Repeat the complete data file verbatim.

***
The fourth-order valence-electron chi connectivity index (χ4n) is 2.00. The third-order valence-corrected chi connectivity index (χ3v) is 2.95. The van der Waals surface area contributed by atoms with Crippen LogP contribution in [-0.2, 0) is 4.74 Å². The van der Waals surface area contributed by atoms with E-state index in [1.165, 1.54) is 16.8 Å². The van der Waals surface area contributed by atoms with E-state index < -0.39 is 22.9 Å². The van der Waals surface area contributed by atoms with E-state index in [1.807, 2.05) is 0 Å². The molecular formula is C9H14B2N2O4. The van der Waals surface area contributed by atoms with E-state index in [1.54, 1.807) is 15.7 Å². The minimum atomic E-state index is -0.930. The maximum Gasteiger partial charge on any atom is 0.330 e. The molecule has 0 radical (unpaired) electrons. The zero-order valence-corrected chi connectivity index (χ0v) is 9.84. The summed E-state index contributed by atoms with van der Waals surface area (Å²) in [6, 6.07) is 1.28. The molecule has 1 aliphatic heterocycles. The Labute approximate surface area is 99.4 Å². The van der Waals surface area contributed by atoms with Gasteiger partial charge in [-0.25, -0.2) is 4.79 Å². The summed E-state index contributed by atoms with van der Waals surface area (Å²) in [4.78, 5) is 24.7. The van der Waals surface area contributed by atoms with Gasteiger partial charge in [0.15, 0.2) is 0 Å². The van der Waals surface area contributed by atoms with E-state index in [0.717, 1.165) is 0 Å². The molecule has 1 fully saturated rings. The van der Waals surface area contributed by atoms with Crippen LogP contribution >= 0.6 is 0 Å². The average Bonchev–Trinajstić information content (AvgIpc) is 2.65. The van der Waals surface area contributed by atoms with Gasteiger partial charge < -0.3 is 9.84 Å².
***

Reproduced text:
The fourth-order valence-electron chi connectivity index (χ4n) is 2.00. The third-order valence-corrected chi connectivity index (χ3v) is 2.95. The van der Waals surface area contributed by atoms with Crippen LogP contribution in [-0.2, 0) is 4.74 Å². The van der Waals surface area contributed by atoms with E-state index in [1.165, 1.54) is 16.8 Å². The van der Waals surface area contributed by atoms with E-state index < -0.39 is 22.9 Å². The van der Waals surface area contributed by atoms with E-state index in [1.807, 2.05) is 0 Å². The molecular formula is C9H14B2N2O4. The van der Waals surface area contributed by atoms with E-state index in [1.54, 1.807) is 15.7 Å². The minimum atomic E-state index is -0.930. The maximum Gasteiger partial charge on any atom is 0.330 e. The molecule has 0 radical (unpaired) electrons. The zero-order valence-corrected chi connectivity index (χ0v) is 9.84. The summed E-state index contributed by atoms with van der Waals surface area (Å²) in [6, 6.07) is 1.28. The molecule has 1 aliphatic heterocycles. The Labute approximate surface area is 99.4 Å². The van der Waals surface area contributed by atoms with Gasteiger partial charge in [-0.25, -0.2) is 4.79 Å². The summed E-state index contributed by atoms with van der Waals surface area (Å²) in [4.78, 5) is 24.7. The van der Waals surface area contributed by atoms with Gasteiger partial charge in [0.15, 0.2) is 0 Å². The van der Waals surface area contributed by atoms with E-state index in [0.717, 1.165) is 0 Å². The molecule has 1 fully saturated rings. The van der Waals surface area contributed by atoms with Crippen LogP contribution >= 0.6 is 0 Å². The average Bonchev–Trinajstić information content (AvgIpc) is 2.65. The van der Waals surface area contributed by atoms with Gasteiger partial charge < -0.3 is 9.84 Å².